Brian Lenihan’s full statement on banking released this morning also has a section on NAMA. Interestingly it states:
“The Government has decided, having consulted with the NAMA Board and the European Commission, that where the total exposure of a debtor is below a €20 million threshold in AIB and Bank of Ireland, that debtor’s loans will not now be transferred to NAMA. The threshold had previously been set at €5 million. … I have been advised by NAMA that there are 650 debtors with property-related debts of between €5m and €20m in these two banks. They account for just €6.6bn of the aggregate €80bn volume of NAMA eligible loans.”
So, €6.6bn worth of smaller loans will not be transferred to NAMA after all, as “Loans of this size can be efficiently managed by the banks themselves through their network of local representation and relationships.” Which makes one wonder why they needed to be transferred in the first place?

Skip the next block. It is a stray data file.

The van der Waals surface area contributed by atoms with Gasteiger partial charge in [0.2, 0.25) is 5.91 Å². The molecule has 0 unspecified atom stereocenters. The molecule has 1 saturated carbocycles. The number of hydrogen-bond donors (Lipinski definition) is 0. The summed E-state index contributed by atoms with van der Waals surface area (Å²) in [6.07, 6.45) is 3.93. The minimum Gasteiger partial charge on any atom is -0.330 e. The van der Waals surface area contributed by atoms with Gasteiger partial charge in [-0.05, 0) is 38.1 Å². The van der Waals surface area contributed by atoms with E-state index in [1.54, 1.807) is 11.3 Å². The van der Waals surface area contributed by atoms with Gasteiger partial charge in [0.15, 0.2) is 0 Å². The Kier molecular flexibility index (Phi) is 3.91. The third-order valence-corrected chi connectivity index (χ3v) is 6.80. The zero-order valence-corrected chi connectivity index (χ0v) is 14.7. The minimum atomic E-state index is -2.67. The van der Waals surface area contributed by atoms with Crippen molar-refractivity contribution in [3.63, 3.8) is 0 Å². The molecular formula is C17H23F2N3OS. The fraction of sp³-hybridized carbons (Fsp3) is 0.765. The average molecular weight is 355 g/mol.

It would be interesting to know the geography of these €5-20m properties. One assumes that there is a lot of housing and land outside of the principal cities which have just exited the potential NAMA portfolio. What will be left is the more viable, larger developments in more prime locations (along with the more marginal stuff transferred from Anglo, Irish Nationwide and EBS). One assumes this means that a large chunk of the marginal sites and the owners who have less experience and weaker or no business plan have fallen out of NAMA’s remit. This will certainly make the life of NAMA easier, and make it more likely to succeed, with the banks themselves left to work out what to do with the properties. Presumably they will either try to make them going concerns or off-load them at a loss. It will be interesting to see how such offloading might affect the work of NAMA given that these impaired assets will no longer be coordinated by a single entity.